Real Housewives Makes Me Reflect on My Trials with ADD

So the other night I was watching The Real Housewives of New Jersey [goodness, is there a time when these chicks don’t inspire me to want to write something?], and Caroline was having a heart-to-heart with her son, who is coping with ADD. Albie is telling his mom how bad his law school grades are and how the school will not make any allowances for his learning disability. The administrators actually told him to consider a new career path, because if he is coping with ADD, he had no business being a lawyer. As a lawyer who is coping with ADD, this struck a nerve with me.

There are a lot of people out there who assume that Attention Deficit Disorder or Attention Deficit Hyperactivity Disorder (commonly known as ADD and ADHD, though often grouped under the acronym of one or the other) are completely made up diseases, the title of which is given to kids who have too much sugar in their diet or don’t get enough sleep. While I will concede that in some cases, ADD and ADHD are over-diagnosed, the fact is that there are also many people who go undiagnosed who should be. Although scientists aren’t entirely aware what causes it, there are many studies showing that the disease is hereditary. So parents with ADD may find themselves dealing with ADD in their children.

As someone who is coping with ADD (and, incidentally, is the child of two parents with ADD), I can say beyond any shadow of a doubt, that the disease is real. And it can be debilitating throughout your life – even as an adult. I was fortunate enough to be a smart child with coping mechanisms, so that my ADD didn’t affect me too greatly. I say this, not with conceit, but as an actual fact. The first doctor who diagnosed me thought when I came into his office that I was just fishing for medication or something, because on paper, I don’t sound like someone suffering from a learning disability. I graduated at the top of my class in high school, graduated summa cum laude from a good college in only three years, and had gone to an Ivy League law school. However, once the psychologist did my ADD/ADHD test and started delving into my history, he was surprised that no one diagnosed me when I was in elementary school.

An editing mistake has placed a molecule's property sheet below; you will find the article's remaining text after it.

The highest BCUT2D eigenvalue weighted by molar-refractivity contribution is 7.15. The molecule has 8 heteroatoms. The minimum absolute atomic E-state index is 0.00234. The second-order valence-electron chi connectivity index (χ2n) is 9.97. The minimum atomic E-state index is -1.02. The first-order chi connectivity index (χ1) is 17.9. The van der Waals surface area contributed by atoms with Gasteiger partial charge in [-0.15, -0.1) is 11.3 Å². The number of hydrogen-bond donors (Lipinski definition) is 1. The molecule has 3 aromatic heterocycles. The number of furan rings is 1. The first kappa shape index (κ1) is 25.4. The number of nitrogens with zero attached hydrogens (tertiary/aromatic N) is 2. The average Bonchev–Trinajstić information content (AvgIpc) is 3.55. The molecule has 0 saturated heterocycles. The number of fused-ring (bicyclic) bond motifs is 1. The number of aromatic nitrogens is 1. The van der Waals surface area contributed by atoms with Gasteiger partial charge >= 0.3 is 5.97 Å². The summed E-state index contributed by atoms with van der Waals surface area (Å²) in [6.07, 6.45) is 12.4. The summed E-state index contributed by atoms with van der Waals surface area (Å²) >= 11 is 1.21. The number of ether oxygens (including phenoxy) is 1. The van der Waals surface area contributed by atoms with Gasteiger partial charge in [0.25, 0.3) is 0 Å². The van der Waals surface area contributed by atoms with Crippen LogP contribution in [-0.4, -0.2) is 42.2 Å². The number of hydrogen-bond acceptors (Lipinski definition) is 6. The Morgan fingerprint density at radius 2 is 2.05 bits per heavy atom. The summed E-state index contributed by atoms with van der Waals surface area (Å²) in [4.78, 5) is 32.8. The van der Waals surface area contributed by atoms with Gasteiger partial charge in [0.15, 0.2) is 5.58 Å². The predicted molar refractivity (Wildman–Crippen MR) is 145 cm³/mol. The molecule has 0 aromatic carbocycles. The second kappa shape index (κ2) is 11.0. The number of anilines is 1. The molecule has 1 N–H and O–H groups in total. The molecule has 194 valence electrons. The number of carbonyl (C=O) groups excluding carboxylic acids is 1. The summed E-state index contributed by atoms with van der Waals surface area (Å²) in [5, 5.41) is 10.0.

You see, I always read at least four or five grade levels ahead of my grade, but had NO reading comprehension. I couldn’t pay attention to simple tasks – even books I enjoyed (or at least would have enjoyed if I had fully read them) – and I would hyperfocus on the most stupid, low-priority tasks. Through most of my life, I had been internally coping with ADD, which is why my marks were good enough (before law school, anyway) that I flew under the radar. However, once I started interning at law firms and having to account for what I did with every minute of my entire day, that’s when it became apparent that I had focus issues.

I spent most of my life dealing with ADD, but not knowing that’s what was going on. I never knew why I couldn’t focus on the assigned reading in classes or why it was impossible for me to stay on task. The only times I could stay on task, I would get so involved with what I was doing, that the rest of the world would disappear.

I had these odd ways of dealing with ADD, without even knowing I was coping with ADD. For example, in high school, I just couldn’t pay attention to biology class. So one day, I took the text book home, and started outlining the chapters. Keep in mind, this was pre-computer-in-every-home, so there I was on my bedroom floor with a typewriter, outlining a semester’s worth of biology. For hours and hours, I typed outlines until my mother finally made me go to bed. And the next night, and the night after that, I did the same thing. Eventually, I’d outlined the whole book. We didn’t even cover the whole book in class – probably not even half. But this was my internal way of dealing with ADD (without even knowing I was suffering from the disease). While typing that outline, I managed to memorize the book. The class I never paid attention in became one of my best classes. This happened a lot. I volleyed between hyperfocus and complete lack of focus as a way of dealing with ADD. It got me through college no problem.